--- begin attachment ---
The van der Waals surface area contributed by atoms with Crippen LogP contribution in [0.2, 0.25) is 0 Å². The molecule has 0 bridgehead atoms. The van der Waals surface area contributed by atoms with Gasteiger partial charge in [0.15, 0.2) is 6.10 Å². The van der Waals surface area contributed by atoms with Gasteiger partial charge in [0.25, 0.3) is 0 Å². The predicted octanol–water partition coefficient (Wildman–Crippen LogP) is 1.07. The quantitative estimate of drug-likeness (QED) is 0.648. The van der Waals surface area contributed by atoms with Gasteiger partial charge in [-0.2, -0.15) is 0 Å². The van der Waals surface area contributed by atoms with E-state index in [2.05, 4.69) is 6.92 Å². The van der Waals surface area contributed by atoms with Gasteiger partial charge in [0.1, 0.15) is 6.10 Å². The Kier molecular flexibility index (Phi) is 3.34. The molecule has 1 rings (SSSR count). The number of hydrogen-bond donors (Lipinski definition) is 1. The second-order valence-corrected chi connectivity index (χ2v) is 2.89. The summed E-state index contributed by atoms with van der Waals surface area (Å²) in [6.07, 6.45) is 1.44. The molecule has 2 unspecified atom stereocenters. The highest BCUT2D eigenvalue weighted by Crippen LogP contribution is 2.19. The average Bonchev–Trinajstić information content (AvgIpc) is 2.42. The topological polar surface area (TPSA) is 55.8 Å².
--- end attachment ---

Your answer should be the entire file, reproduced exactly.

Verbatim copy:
The van der Waals surface area contributed by atoms with Crippen LogP contribution in [0.2, 0.25) is 0 Å². The molecule has 0 bridgehead atoms. The van der Waals surface area contributed by atoms with Gasteiger partial charge in [0.15, 0.2) is 6.10 Å². The van der Waals surface area contributed by atoms with Gasteiger partial charge in [0.25, 0.3) is 0 Å². The predicted octanol–water partition coefficient (Wildman–Crippen LogP) is 1.07. The quantitative estimate of drug-likeness (QED) is 0.648. The van der Waals surface area contributed by atoms with Gasteiger partial charge in [-0.2, -0.15) is 0 Å². The van der Waals surface area contributed by atoms with E-state index in [2.05, 4.69) is 6.92 Å². The van der Waals surface area contributed by atoms with Gasteiger partial charge in [0.1, 0.15) is 6.10 Å². The Kier molecular flexibility index (Phi) is 3.34. The molecule has 1 rings (SSSR count). The number of hydrogen-bond donors (Lipinski definition) is 1. The second-order valence-corrected chi connectivity index (χ2v) is 2.89. The summed E-state index contributed by atoms with van der Waals surface area (Å²) in [6.07, 6.45) is 1.44. The molecule has 2 unspecified atom stereocenters. The highest BCUT2D eigenvalue weighted by Crippen LogP contribution is 2.19. The average Bonchev–Trinajstić information content (AvgIpc) is 2.42. The topological polar surface area (TPSA) is 55.8 Å².